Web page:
Throughout the novel, the characters use language in a way which reflects their social class and status in Britain during World War Two. The language used also signals their attitude towards others of differing social standing.
Lady Runcie-Campbell, representative of the aristocracy in the text, speaks using standard English. On numerous occasions, when she wants something done, she uses an authoritative, imperative tone, despite being on first name terms with the workers:
Go there as fast as you can, and fetch the men from Ardmore. Quickly, Graham.
Her manner of speaking and addressing the lower classes highlights the wide gap between the upper classes and the working classes of that era, although this was in the process of changing because of the effects of the war.
In return, Lady Runcie-Campbell’s staff always address her politely and respectfully, using the term
my lady. When Lady Runcie-Campbell asks whether Calum is
a kind of cripple and therefore of little use on the deer drive, Duror retorts:
I wouldn’t call him that, my lady. He’s a hunchback, but he’s as agile as any monkey.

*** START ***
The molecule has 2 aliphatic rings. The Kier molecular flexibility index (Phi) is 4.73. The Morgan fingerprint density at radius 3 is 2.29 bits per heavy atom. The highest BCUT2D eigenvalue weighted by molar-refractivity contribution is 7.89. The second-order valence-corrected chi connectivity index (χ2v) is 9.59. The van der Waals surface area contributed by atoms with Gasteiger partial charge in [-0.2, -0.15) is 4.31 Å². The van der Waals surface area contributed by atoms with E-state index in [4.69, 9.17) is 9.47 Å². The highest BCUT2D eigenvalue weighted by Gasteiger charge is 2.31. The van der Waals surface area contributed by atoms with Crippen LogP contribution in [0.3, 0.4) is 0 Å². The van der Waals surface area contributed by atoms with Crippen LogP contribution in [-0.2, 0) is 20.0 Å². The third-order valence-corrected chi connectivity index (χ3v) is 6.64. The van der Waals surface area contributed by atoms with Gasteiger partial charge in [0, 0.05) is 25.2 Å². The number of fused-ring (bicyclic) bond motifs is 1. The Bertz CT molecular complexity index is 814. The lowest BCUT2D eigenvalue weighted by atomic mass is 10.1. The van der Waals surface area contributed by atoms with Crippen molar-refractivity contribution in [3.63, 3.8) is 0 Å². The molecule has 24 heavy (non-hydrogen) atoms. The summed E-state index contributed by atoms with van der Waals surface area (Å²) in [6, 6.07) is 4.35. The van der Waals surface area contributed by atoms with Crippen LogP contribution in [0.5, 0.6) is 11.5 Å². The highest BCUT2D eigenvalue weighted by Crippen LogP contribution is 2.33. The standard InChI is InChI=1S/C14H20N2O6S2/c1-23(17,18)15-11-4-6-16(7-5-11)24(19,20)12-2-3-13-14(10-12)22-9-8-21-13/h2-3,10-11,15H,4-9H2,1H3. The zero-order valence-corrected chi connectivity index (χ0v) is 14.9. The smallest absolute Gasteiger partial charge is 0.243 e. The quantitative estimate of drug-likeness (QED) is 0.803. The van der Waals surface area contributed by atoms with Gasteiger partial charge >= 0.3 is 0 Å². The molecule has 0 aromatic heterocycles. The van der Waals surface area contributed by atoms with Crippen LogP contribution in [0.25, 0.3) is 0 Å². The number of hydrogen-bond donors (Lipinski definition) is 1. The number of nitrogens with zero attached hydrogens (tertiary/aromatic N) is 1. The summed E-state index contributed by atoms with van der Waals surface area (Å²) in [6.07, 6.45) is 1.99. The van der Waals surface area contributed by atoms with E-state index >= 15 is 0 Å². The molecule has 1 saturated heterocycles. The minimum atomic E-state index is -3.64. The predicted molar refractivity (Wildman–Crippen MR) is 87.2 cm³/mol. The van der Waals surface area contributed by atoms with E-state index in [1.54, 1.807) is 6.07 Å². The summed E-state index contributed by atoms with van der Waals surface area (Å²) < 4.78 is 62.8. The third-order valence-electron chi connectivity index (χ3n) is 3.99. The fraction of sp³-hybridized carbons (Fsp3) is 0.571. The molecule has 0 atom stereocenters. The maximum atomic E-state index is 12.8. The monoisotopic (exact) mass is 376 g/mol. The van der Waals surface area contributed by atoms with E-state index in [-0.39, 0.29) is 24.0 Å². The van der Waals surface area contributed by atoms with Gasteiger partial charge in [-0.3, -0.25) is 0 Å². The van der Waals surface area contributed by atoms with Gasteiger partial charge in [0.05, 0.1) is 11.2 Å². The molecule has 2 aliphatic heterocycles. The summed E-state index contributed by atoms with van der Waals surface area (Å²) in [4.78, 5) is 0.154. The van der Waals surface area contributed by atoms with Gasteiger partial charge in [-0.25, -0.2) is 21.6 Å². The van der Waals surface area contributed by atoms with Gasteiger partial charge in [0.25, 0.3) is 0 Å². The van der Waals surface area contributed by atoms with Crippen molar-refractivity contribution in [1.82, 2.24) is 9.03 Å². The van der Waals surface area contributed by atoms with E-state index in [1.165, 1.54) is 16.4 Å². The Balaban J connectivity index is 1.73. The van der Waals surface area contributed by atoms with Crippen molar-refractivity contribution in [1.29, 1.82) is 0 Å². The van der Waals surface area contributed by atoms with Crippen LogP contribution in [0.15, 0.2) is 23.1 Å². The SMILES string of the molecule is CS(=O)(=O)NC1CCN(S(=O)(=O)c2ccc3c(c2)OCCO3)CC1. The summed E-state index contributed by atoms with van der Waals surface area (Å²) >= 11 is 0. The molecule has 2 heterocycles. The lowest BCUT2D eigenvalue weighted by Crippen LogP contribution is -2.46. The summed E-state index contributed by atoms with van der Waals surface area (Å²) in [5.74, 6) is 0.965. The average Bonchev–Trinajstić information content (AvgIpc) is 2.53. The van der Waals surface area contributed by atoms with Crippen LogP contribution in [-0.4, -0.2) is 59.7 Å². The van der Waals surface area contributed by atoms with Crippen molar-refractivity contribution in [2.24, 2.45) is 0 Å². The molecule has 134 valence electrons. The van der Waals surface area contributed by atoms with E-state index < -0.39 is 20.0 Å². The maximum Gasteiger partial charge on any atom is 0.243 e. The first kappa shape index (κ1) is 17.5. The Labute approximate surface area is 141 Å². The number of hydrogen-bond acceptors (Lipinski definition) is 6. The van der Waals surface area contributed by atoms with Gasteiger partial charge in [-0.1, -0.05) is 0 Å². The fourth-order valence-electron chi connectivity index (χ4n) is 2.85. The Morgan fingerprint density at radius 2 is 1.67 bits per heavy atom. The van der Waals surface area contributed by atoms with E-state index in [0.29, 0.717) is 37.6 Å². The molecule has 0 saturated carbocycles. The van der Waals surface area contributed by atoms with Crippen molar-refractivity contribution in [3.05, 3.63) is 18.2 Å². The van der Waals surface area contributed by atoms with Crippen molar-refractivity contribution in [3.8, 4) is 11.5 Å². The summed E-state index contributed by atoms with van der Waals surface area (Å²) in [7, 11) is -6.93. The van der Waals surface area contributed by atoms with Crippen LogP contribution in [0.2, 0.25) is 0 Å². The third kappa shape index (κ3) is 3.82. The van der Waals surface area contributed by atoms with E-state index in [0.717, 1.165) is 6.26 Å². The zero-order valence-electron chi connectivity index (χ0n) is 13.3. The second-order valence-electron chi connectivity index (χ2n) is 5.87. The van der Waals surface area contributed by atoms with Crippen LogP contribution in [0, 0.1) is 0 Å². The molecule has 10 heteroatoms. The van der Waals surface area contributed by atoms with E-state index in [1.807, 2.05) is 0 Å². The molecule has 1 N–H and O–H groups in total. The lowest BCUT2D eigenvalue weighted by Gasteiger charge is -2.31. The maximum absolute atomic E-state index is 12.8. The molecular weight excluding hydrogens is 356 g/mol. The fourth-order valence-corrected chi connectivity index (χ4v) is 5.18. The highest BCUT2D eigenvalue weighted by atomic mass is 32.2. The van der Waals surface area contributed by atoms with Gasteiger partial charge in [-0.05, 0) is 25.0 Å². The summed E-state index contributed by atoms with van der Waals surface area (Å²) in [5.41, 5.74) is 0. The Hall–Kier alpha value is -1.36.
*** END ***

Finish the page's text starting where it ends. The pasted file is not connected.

Duror doesn’t hesitate to cruelly describe and discredit Calum, but in a polite fashion.
The language of the lower class characters like Duror is quite abrupt, as many servants were expected to speak in a particular manner, which meant their words were brief and choice of language limited.
Many workers used the Scots dialect which is most clearly shown in the conversation between Betty, the Glaswegian land girl, and Harry, the apprentice gardener, as they assemble with the other workers in anticipation of the deer drive. As Calum arrives Betty remarks:
God forgie me…but he fair gies me the creeps.
After the deer has had its throat slit by the mentally unstable Duror, Tulloch describes Duror's appearance as:
…slack-mouthed, mumbling, rather glaikit.
The word ‘glaikit’, meaning foolish or silly looking, is very much of the Scottish vernacular and would be commonly used by the working class as a derogatory description of someone in a dazed state.